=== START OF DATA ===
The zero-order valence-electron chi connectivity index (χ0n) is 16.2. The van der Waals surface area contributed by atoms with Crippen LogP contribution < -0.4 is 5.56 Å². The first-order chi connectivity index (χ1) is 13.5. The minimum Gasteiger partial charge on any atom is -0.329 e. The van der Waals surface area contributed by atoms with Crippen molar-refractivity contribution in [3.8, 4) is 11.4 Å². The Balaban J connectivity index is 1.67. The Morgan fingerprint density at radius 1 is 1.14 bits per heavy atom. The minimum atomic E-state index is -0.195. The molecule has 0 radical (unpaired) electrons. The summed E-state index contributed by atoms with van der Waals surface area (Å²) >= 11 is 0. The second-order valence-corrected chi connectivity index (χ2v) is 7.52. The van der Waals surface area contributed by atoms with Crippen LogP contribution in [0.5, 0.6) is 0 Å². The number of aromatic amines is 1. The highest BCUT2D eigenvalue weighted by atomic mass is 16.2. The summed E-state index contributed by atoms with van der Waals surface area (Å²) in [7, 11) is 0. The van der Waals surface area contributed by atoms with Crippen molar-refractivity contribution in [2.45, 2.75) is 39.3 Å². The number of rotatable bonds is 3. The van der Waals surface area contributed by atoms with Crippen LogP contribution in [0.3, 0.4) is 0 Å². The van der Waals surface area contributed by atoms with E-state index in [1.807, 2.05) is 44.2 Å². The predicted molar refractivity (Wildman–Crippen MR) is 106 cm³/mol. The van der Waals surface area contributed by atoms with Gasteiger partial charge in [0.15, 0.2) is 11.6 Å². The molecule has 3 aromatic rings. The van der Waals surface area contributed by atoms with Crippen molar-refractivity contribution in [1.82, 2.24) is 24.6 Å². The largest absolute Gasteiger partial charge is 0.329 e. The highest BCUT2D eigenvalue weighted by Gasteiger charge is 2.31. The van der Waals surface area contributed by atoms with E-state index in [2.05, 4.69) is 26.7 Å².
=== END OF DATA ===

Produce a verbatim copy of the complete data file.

The zero-order valence-electron chi connectivity index (χ0n) is 16.2. The van der Waals surface area contributed by atoms with Crippen LogP contribution < -0.4 is 5.56 Å². The first-order chi connectivity index (χ1) is 13.5. The minimum Gasteiger partial charge on any atom is -0.329 e. The van der Waals surface area contributed by atoms with Crippen molar-refractivity contribution in [3.8, 4) is 11.4 Å². The Balaban J connectivity index is 1.67. The Morgan fingerprint density at radius 1 is 1.14 bits per heavy atom. The minimum atomic E-state index is -0.195. The molecule has 0 radical (unpaired) electrons. The summed E-state index contributed by atoms with van der Waals surface area (Å²) >= 11 is 0. The second-order valence-corrected chi connectivity index (χ2v) is 7.52. The van der Waals surface area contributed by atoms with Crippen LogP contribution in [0.5, 0.6) is 0 Å². The number of aromatic amines is 1. The highest BCUT2D eigenvalue weighted by atomic mass is 16.2. The summed E-state index contributed by atoms with van der Waals surface area (Å²) in [7, 11) is 0. The van der Waals surface area contributed by atoms with Crippen molar-refractivity contribution in [2.45, 2.75) is 39.3 Å². The number of rotatable bonds is 3. The van der Waals surface area contributed by atoms with Crippen LogP contribution in [0.3, 0.4) is 0 Å². The van der Waals surface area contributed by atoms with E-state index in [1.807, 2.05) is 44.2 Å². The predicted molar refractivity (Wildman–Crippen MR) is 106 cm³/mol. The van der Waals surface area contributed by atoms with Gasteiger partial charge in [0.15, 0.2) is 11.6 Å². The molecule has 3 aromatic rings. The van der Waals surface area contributed by atoms with Crippen molar-refractivity contribution in [1.82, 2.24) is 24.6 Å². The largest absolute Gasteiger partial charge is 0.329 e. The highest BCUT2D eigenvalue weighted by Gasteiger charge is 2.31. The van der Waals surface area contributed by atoms with E-state index in [2.05, 4.69) is 26.7 Å².